Some pro-Beijing figures have publicly welcomed the ousting of Mallet, including well-known commentator Wat Wing-yin who wrote in conservative newspaper Ta Kung Pao: “We only asked you to leave and did not execute you by shooting. That is already the most civilized of protests.”


Hong Kong Issues One Week Ultimatum For FT Journalist To Leave Country

Chris Yeung (C), Chairperson of the Hong Kong Journalist Association, stands next to Foreign Correspondents’ Club (FCC) president Florence de Changy (3rd R) and legislator Claudia Mo (2nd R) October 8, 2018, handing over petitions to the government calling for an explanation of its visa rejection of Financial Times journalist Victor Mallet. Photo: Anthony WALLACE / AFP

A leading Financial Times journalist has been given seven days to leave Hong Kong as a backlash mounted Monday against an unprecedented challenge to freedom of the press in the city.

Victor Mallet, the FT’s Asia news editor, and a British national, angered authorities in Beijing and Hong Kong by hosting a speech at the city’s press club by Andy Chan, the leader of a tiny pro-independence political party.

Chan’s party has since been banned as Beijing cracks down on any pro-independence sentiment in the semi-autonomous city.

Last week it emerged Mallet’s application for a renewal of his work visa had been rejected by Hong Kong immigration authorities.

On Monday the FT said Mallet had only been granted a seven-day visitor visa after returning to the city from a trip on Sunday.

Sources with direct knowledge of the situation told AFP that Mallet was questioned at immigration and was refused automatic entry.

British citizens are usually allowed into Hong Kong without a visa and are permitted to stay for 180 days under immigration rules.

The FT said immigration officials had provided no explanation for the shortened visitor visa.

“We continue to seek clarification from the Hong Kong authorities about the rejection of his work visa renewal,” said the paper, which has its regional headquarters in Hong Kong.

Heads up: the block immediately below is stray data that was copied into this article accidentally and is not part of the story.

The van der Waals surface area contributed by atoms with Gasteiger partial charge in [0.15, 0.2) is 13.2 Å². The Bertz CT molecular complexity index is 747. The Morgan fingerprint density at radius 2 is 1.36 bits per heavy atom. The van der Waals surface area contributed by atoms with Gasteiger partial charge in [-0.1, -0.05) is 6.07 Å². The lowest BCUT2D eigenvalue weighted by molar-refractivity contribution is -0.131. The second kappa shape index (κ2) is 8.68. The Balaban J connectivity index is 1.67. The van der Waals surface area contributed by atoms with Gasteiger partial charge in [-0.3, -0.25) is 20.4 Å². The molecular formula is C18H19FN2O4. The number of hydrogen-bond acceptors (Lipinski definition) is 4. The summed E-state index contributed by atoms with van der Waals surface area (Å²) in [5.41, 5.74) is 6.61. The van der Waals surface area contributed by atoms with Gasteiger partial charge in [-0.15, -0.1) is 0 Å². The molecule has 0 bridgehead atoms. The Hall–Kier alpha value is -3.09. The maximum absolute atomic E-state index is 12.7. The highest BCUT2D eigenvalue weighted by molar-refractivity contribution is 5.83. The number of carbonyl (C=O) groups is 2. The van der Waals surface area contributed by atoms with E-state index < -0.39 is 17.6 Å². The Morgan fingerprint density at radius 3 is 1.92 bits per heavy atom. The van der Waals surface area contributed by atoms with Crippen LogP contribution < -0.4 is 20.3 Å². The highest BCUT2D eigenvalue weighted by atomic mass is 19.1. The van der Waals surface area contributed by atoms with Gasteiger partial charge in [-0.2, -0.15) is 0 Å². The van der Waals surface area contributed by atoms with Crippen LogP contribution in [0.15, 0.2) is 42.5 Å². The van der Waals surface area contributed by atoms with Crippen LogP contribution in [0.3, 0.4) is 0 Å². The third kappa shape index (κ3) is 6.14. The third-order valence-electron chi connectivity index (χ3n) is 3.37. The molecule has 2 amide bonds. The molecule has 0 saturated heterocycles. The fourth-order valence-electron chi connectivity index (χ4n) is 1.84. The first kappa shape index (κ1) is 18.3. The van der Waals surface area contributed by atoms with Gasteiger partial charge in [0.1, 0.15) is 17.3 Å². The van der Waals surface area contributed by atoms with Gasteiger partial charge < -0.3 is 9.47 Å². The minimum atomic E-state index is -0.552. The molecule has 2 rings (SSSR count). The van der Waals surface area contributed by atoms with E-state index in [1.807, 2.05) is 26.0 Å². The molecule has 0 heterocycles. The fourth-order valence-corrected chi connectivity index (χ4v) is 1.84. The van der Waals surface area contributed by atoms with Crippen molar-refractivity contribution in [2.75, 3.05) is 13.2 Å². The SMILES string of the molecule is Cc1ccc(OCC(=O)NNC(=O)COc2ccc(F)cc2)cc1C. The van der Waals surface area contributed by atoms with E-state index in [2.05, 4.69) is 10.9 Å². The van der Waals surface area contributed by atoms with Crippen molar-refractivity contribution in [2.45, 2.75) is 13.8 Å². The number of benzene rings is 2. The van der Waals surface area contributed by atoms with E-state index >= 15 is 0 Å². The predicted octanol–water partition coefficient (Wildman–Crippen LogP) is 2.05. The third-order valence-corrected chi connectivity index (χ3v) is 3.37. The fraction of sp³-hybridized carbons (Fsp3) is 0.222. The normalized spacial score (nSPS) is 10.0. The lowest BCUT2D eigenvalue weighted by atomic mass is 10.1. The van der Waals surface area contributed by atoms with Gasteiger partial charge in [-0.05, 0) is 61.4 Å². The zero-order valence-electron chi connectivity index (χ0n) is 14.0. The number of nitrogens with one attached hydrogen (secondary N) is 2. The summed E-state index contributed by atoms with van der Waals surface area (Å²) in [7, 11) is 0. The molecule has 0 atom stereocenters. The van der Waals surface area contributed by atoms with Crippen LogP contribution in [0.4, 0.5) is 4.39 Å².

The FT’s editorial board had earlier described the decision to refuse Mallet a work visa as sending a “chilling message to everyone in Hong Kong”.

Lawyers hit back

In a strident speech in August at the city’s Foreign Correspondents’ Club (FCC), where Mallet serves as vice president, independence activist Chan attacked China as an empire trying to “annex” and “destroy” Hong Kong.

China’s foreign ministry had asked the club to pull the talk, but the FCC refused, arguing that all sides of a debate should be heard and that it hosted a variety of speakers, including Chinese officials.

Britain and the United States have expressed concern over the visa refusal and its impact on press freedom.

On Monday, a group of the city’s most influential lawyers also hit back.

“Such rejection calls for an explanation in light of its unprecedented nature and its profound impact on Hong Kong’s press freedom,” 30 lawyers said in a statement.

The group makes up the legal subsector of the electoral committee that chooses the city’s leader.

Another legal organization, the Progressive Lawyers Group, said: “Any forced retreat of foreign media outlets would be a tragic loss for Hong Kong and must be vigilantly guarded against”.

A journalists’ alliance handed over petitions with more than 15,000 signatures to the government Monday calling for an explanation of its visa rejection.

Hong Kong authorities have said they cannot comment on Mallet’s case.

China’s foreign ministry has said it supports Hong Kong “in handling the related matters in accordance with law”, and warned other countries not to interfere.